By CHHS Extern Kimberly Gainey
The Federal Aviation Administration (FAA) garnered significant negative attention last month after an overnight outage of its Notice to Air Missions (NOTAM) system grounded early morning domestic flight departures for approximately 90 minutes on Wednesday January 11, 2023. This nearly unprecedented nationwide stop in air traffic, the first in over 20 years, led to thousands of flight delays and cancellations. The FAA attributes the outage to a database file “damaged by personnel who failed to follow procedures.” Despite the FAA’s not so veiled attempt to place the blame on human error, public attention remains focused on outdated technology. A government source indicated that the applicable software is approximately 30 years old, with updates not planned for another six years.
Recent scrutiny reverberates sentiments expressed by airlines about FAA funding constraints, staffing limits, and outdated technology. United Airlines CEO Scott Kirby indicated that the FAA needs both “more funding” and “more investment for technology.” The CEO of the US Travel Association, Geoff Freeman, described the “catastrophic system failure [a]s a clear sign that America’s transportation network desperately needs significant upgrades.”
In spite of FAA assurances that there was no evidence of a cyber attack, people were quick to question the agency’s cybersecurity. Congressman Ritchie Torres (D-NY) expressed concern regarding the “cyber vulnerabilities of the antiquated systems that undergrid modern air travel” and requested a joint review by the Cybersecurity and Infrastructure Security Agency and the Department of Transportation. Transportation Secretary Pete Buttigieg welcomed attention from Congress given the upcoming FAA reauthorization bill, which will provide the agency with funding and direction for next five years. The FAA’s budget estimate for 2023 includes the need to “eliminate the failing vintage hardware that currently supports . . . the national airspace system.” Senator Ted Cruz (R-Texas) called for Congress to “enact reforms” in the impending legislation, describing the “FAA’s inability to keep an important safety system up and running [a]s completely unacceptable and just the latest example of dysfunction within the Department of Transportation.” The House of Representatives responded, passing the NOTAM Improvement Act of 2023 “to strengthen the reliability and effectiveness of the FAA’s NOTAM system.”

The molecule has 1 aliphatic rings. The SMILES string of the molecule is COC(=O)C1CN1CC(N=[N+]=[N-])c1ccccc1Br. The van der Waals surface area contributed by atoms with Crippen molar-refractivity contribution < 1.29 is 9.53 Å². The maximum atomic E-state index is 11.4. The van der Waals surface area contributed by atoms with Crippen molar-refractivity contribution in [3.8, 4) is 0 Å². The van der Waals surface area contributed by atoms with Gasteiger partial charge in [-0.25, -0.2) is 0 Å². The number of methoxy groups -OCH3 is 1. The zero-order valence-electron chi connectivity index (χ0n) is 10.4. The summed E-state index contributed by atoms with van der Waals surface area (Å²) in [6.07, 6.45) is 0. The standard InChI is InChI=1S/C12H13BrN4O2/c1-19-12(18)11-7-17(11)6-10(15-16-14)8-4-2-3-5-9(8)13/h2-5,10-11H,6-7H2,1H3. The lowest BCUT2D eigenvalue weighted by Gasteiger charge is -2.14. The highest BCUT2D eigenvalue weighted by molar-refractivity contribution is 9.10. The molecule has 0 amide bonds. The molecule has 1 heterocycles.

This myopic focus on the NOTAM system is a missed opportunity to discuss the multifaceted nature of cybersecurity, which attempts to manage and mitigate dynamic threats across an expansive threat landscape. The FAA extolls its efforts “to be increasing proactive and vigilant when it comes to cyber threats,” highlighting “a cybersecurity workforce that protects our aerospace assets” comprised of “unsung heroes, because this cyber battle is being fought behind the scenes, 24/7/365.” These efforts implement a 2021 Executive Order on Improving the Nation’s Cybersecurity, requiring “agencies to enhance cybersecurity and software supply chain integrity.” However, whether the FAA’s cybersecurity actions are laudable or deficient is an open question that one seems to be asking. The continued reactive focus on the NOTAM system involved with the ground stoppage misses a larger problem. Our leaders need to adjust their perspective and pivot to a proactive assessment of risk from older systems, which may merit updating. It is not enough to figure out what went wrong last month; we need to look for other vulnerabilities and remediate them.